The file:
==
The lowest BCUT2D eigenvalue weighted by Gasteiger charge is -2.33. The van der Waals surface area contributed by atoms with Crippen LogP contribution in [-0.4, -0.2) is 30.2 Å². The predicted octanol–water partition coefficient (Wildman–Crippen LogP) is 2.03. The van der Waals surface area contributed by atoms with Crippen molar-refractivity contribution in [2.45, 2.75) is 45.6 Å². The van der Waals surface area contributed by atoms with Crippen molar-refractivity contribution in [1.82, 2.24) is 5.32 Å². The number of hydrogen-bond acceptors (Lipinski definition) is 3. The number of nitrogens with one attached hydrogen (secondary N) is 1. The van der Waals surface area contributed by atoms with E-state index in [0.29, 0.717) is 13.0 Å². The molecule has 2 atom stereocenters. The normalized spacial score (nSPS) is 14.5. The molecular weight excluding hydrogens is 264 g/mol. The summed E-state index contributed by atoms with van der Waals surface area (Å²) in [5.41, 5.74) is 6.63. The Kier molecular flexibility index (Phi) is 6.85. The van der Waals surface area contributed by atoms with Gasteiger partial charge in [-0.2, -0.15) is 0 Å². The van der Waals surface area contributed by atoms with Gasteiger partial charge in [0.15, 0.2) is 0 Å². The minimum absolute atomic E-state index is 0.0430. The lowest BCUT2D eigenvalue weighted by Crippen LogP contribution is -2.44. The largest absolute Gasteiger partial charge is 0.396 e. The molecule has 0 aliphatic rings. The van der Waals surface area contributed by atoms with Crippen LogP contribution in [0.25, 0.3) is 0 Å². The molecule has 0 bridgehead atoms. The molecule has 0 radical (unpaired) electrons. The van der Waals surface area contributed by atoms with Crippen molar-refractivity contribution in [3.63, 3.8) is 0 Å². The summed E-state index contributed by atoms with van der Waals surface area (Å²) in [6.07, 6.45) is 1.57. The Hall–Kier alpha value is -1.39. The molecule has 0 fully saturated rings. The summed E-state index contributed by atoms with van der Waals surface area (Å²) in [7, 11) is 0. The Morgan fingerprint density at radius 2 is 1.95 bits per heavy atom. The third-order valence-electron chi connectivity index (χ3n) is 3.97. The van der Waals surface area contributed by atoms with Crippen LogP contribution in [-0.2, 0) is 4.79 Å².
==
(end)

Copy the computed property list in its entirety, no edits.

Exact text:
The lowest BCUT2D eigenvalue weighted by Gasteiger charge is -2.33. The van der Waals surface area contributed by atoms with Crippen LogP contribution in [-0.4, -0.2) is 30.2 Å². The predicted octanol–water partition coefficient (Wildman–Crippen LogP) is 2.03. The van der Waals surface area contributed by atoms with Crippen molar-refractivity contribution in [2.45, 2.75) is 45.6 Å². The van der Waals surface area contributed by atoms with Crippen molar-refractivity contribution in [1.82, 2.24) is 5.32 Å². The number of hydrogen-bond acceptors (Lipinski definition) is 3. The number of nitrogens with one attached hydrogen (secondary N) is 1. The van der Waals surface area contributed by atoms with E-state index in [0.29, 0.717) is 13.0 Å². The molecule has 2 atom stereocenters. The normalized spacial score (nSPS) is 14.5. The molecular weight excluding hydrogens is 264 g/mol. The summed E-state index contributed by atoms with van der Waals surface area (Å²) in [5.41, 5.74) is 6.63. The Kier molecular flexibility index (Phi) is 6.85. The van der Waals surface area contributed by atoms with Gasteiger partial charge in [-0.2, -0.15) is 0 Å². The van der Waals surface area contributed by atoms with Gasteiger partial charge in [0.15, 0.2) is 0 Å². The minimum absolute atomic E-state index is 0.0430. The lowest BCUT2D eigenvalue weighted by Crippen LogP contribution is -2.44. The largest absolute Gasteiger partial charge is 0.396 e. The molecule has 0 aliphatic rings. The van der Waals surface area contributed by atoms with Crippen LogP contribution in [0.25, 0.3) is 0 Å². The molecule has 0 bridgehead atoms. The molecule has 0 radical (unpaired) electrons. The van der Waals surface area contributed by atoms with Crippen molar-refractivity contribution in [3.63, 3.8) is 0 Å². The summed E-state index contributed by atoms with van der Waals surface area (Å²) in [6.07, 6.45) is 1.57. The Hall–Kier alpha value is -1.39. The molecule has 0 fully saturated rings. The summed E-state index contributed by atoms with van der Waals surface area (Å²) in [7, 11) is 0. The Morgan fingerprint density at radius 2 is 1.95 bits per heavy atom. The third-order valence-electron chi connectivity index (χ3n) is 3.97. The van der Waals surface area contributed by atoms with Crippen LogP contribution in [-0.2, 0) is 4.79 Å².